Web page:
Finally, the day I had been waiting for arrived: our day at Patara Elephant Farm, where we participated in a program called “Elephant Owner for a Day.” We were picked up at 7:45am and had about a 45-minute drive out to the farm. When we arrived, we joined a group of twelve other people who were interacting with several elephants – two mothers, and various babies of different ages.
We were encouraged to touch the elephants, and the trainers were quick to take our phones to take photos of us with the elephants. Just observing them up close was so much fun! Then we fed them some bananas, which they were very happy about. Towards the end of the session, they brought in a pregnant elephant who is due later in January. You could see the baby bulging out both sides and moving around; I got to feel the baby moving and even hear his heartbeat! It was unbelievably cool.
After an educational session about Patara’s mission (Rescue, Rehabilitate, encourage Reproduction, and Reintroduction of the elephants to a happy, healthy life – which doesn’t necessarily mean releasing them to the jungle), we were split into smaller groups of six. Domingos and I were with two Swiss couples traveling together who mostly kept to themselves.
We walked over to another area to meet our elephant companions for the day, and I was matched with a 10-year-old male, Poo, who was very friendly and playful. His trainer was named Bang, and Bang was a lot of fun. He took charge of my phone and took around 400 pictures with it that day!
First, we fed our elephants – important in establishing friendship – and spent time just getting to know them a bit. Bang had Poo give me kisses on my cheeks, where he put the end of his trunk on my skin and sucked.
It felt very weird! We had some more education on elephant health – skin, eyes, nails, and poop. Yes, I picked up elephant poop. It’s a lot cleaner than human poop and smells like grass and sugarcane! We also learned a few basic commands (stop and go), and then used a clutch of reeds to beat some of the dust off the elephants’ sides. Then we went down to a big shallow pool area to really clean the elephants. We scrubbed them all over with a brush (harder, harder!) while the trainers had a great time laughing and throwing buckets of (very dirty) water all over the elephants and us. For some reason, I ended up about 10 times as wet as all the other people around me; I’m not sure exactly what happened.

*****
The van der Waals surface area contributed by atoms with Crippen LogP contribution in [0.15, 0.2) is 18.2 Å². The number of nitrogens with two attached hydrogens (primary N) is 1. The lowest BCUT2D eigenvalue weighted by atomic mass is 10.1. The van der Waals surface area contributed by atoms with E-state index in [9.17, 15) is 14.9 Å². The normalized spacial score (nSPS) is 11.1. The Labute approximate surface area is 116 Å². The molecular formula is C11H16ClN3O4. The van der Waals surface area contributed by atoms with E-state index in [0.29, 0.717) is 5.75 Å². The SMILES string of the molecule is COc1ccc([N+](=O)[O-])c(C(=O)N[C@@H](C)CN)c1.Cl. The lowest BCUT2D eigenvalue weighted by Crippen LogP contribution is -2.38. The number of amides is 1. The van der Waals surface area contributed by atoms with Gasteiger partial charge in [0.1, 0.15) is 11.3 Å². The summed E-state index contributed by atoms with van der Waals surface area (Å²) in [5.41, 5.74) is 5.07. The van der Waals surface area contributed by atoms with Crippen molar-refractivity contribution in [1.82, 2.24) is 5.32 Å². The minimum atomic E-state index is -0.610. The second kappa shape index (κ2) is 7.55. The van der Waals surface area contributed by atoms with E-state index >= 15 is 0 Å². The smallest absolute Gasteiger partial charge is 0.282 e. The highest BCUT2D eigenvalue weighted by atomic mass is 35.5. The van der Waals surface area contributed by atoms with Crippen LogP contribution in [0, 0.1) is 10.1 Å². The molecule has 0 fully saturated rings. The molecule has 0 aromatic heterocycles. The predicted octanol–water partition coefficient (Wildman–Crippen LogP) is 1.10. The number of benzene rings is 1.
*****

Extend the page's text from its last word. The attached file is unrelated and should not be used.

We then got up on our elephants using their legs to climb up, which I did about as ungracefully as possible. Once I was up, it was an amazing feeling, though a little scary to be perched up so high! You sit very forward on their necks, with your knees up on their head above the ears.
All of the elephants were standing around calmly, but Poo, being your average prepubescent boy, was swaying back and forth and back and forth and back and forth while we waited to set off. Eventually, we got moving, and Poo always pushed to the front of the line. We rode through a very steep jungle for about 40 minutes with the trainers keeping pace alongside, taking photos and giving instructions.
We passed another small group, and Poo stopped to twine trunks with another young male. My trainer told me that they were brothers! How sweet is that? We eventually arrived at a gorgeous clearing, where the staff had an amazing lunch spread out for us. There were several kinds of sticky rice, pork skewers, fried chicken, fruit, deep-fried bananas, and various desserts. I think the six of us only managed to eat about 15% of the food there!
After lunch, we had a very short ride on the elephants back to our starting point, where we sadly said goodbye and returned to real life via a van ride back to Chiang Mai. It was a truly unforgettable experience, and I will definitely go back and do it again next time we travel to Chiang Mai.
Back in the city, we had dinner at a restaurant in the Old City, and then ate a delicious dessert at a small food stand run by a young Muslim woman: thin roti fried with bananas inside and drizzled with chocolate and condensed milk.